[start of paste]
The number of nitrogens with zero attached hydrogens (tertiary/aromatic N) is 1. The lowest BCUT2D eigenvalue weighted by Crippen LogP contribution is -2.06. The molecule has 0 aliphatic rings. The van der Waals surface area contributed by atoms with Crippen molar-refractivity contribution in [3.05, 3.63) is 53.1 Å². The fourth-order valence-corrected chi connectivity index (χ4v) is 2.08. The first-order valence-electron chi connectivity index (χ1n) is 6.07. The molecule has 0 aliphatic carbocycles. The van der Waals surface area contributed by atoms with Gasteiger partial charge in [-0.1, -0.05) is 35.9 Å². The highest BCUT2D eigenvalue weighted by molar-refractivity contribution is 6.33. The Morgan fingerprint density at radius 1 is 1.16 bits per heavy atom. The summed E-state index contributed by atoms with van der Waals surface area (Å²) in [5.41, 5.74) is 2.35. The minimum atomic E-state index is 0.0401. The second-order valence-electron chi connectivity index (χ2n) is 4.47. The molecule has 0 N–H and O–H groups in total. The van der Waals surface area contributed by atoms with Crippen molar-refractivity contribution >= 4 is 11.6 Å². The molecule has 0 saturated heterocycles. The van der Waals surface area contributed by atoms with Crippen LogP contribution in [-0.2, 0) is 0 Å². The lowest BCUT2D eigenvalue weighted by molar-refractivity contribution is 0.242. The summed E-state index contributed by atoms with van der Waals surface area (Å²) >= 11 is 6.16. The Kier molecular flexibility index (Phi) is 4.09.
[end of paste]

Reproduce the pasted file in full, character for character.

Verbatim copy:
The number of nitrogens with zero attached hydrogens (tertiary/aromatic N) is 1. The lowest BCUT2D eigenvalue weighted by Crippen LogP contribution is -2.06. The molecule has 0 aliphatic rings. The van der Waals surface area contributed by atoms with Crippen molar-refractivity contribution in [3.05, 3.63) is 53.1 Å². The fourth-order valence-corrected chi connectivity index (χ4v) is 2.08. The first-order valence-electron chi connectivity index (χ1n) is 6.07. The molecule has 0 aliphatic carbocycles. The van der Waals surface area contributed by atoms with Gasteiger partial charge in [-0.1, -0.05) is 35.9 Å². The highest BCUT2D eigenvalue weighted by molar-refractivity contribution is 6.33. The Morgan fingerprint density at radius 1 is 1.16 bits per heavy atom. The summed E-state index contributed by atoms with van der Waals surface area (Å²) in [5.41, 5.74) is 2.35. The minimum atomic E-state index is 0.0401. The second-order valence-electron chi connectivity index (χ2n) is 4.47. The molecule has 0 N–H and O–H groups in total. The van der Waals surface area contributed by atoms with Crippen molar-refractivity contribution >= 4 is 11.6 Å². The molecule has 0 saturated heterocycles. The van der Waals surface area contributed by atoms with Crippen LogP contribution in [-0.2, 0) is 0 Å². The lowest BCUT2D eigenvalue weighted by molar-refractivity contribution is 0.242. The summed E-state index contributed by atoms with van der Waals surface area (Å²) >= 11 is 6.16. The Kier molecular flexibility index (Phi) is 4.09.